Opinion, by Michael Royster
RIO DE JANEIRO, BRAZIL – Last week Brazil’s Supreme Court spent two days debating the impeachment proceedings initiated in Congress. By Thursday, several different questions had been decided, by differing majorities. Most of the decisions were right; but one is horrendously wrong, as it has virtually emasculated the Chamber of Deputies.
Under Law 1059, the Chamber’s impeachment committee makes a recommendation to the full Chamber. If at least 2/3 of the Federal Deputies (342 out of 513) vote for impeachment, the case proceeds to the Senate where it will be tried.
Under the statute, the Senate must accept the case and conduct the trial, after which it decides, by a 2/3 vote of its members, whether impeachment is or is not justified.
The STF, however, decided to ignore the statute and legislate. It invented a preliminary vote by the Senate as to whether it will accept or not the Chamber’s vote and begin the trial. Worse yet, it decreed that vote should be by simple majority, if more than half the Senators were present.
There are 81 Senators: a quorum is 41, and a simple majority is 21. Thus, in theory, 21 Senators can thumb their noses at no fewer than 342 Federal Deputies who voted to impeach.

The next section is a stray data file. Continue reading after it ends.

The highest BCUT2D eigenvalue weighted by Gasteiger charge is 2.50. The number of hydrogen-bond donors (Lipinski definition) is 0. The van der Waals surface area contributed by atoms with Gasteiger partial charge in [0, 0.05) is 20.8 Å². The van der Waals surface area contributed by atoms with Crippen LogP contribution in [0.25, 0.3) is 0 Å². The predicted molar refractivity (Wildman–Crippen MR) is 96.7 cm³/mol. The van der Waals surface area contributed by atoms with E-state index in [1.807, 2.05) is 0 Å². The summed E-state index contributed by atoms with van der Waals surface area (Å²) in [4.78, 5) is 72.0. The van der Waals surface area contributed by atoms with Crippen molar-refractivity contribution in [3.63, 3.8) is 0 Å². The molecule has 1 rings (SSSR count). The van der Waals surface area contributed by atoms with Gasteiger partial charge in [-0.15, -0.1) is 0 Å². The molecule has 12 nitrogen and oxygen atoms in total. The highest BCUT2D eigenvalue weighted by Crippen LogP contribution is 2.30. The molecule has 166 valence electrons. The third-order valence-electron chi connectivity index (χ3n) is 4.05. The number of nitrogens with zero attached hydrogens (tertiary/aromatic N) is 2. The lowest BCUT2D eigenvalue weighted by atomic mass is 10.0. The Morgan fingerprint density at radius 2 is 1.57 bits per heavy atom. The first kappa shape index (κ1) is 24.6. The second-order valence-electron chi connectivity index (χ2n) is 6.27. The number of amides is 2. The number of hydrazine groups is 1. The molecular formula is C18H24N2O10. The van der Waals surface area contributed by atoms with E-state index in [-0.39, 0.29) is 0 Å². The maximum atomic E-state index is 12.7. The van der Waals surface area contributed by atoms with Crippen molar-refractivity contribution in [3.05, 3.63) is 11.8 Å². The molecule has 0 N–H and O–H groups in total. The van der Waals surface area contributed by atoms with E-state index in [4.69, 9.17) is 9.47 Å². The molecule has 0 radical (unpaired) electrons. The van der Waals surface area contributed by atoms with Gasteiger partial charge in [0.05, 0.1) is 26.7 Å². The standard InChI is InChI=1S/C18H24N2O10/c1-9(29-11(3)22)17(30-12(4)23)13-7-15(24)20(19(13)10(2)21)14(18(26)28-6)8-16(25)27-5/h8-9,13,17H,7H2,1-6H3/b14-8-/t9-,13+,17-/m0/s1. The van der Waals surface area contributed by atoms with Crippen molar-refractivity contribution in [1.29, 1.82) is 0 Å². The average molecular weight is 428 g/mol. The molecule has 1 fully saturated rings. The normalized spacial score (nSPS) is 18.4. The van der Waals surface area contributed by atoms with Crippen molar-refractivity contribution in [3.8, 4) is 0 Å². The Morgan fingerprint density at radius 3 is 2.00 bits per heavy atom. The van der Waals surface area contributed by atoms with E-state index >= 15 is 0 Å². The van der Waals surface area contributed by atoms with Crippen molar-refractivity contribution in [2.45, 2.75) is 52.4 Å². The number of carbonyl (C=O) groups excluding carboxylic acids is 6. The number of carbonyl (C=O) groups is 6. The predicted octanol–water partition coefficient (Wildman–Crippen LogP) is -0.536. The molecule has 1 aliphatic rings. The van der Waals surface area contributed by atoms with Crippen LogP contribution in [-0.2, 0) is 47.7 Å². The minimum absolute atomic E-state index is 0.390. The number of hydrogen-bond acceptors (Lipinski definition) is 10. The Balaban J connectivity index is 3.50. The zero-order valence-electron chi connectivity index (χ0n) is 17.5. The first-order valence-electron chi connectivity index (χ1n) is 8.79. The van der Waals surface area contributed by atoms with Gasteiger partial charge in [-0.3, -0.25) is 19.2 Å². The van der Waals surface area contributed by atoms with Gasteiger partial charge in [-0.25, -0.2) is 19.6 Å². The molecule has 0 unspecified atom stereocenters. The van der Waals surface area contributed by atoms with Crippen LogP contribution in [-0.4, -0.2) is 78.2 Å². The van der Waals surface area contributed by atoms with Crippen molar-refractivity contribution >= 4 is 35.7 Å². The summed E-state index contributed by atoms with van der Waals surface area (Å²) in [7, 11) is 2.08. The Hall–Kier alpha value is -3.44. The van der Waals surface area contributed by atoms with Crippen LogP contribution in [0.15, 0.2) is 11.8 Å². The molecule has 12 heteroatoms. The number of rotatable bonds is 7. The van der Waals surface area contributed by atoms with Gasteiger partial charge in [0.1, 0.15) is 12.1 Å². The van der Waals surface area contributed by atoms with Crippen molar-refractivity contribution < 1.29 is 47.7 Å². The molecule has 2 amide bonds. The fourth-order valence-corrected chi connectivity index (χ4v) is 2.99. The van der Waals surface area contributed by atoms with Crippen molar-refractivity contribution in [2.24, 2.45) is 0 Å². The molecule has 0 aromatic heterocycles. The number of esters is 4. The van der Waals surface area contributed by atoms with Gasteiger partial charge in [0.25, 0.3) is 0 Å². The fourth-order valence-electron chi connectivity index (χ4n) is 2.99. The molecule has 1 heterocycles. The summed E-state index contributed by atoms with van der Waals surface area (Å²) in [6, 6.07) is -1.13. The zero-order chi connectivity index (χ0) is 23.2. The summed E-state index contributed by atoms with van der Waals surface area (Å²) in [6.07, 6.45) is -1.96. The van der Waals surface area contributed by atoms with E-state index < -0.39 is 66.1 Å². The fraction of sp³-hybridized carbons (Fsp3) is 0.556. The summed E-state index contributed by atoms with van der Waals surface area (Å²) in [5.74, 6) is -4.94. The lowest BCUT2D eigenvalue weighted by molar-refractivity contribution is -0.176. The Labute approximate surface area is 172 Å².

There is no constitutional or statutory basis for this preliminary vote, nor is there an internal Senate regulation requiring it. The only support the STF majority offered was that in 1992, during the impeachment of President Collor, they did the same thing.
The decision is wrong in three ways. It is constitutionally wrong for a court to legislate when there is satisfactory legislation in place. It is politically wrong for 21 Senators to be able to trump 342 Deputies.
Finally, it is ethically wrong because the decision was clearly ad hominem, i.e. specifically designed to thwart Chamber President Eduardo Cunha. Some (including the Curmudgeon) suspect the decision was also ad feminam, i.e. specifically designed to protect Dilma from being impeached.
The Curmudgeon is bitterly disappointed at the STF, notwithstanding its diligence in prosecuting the Lava Jato scandal.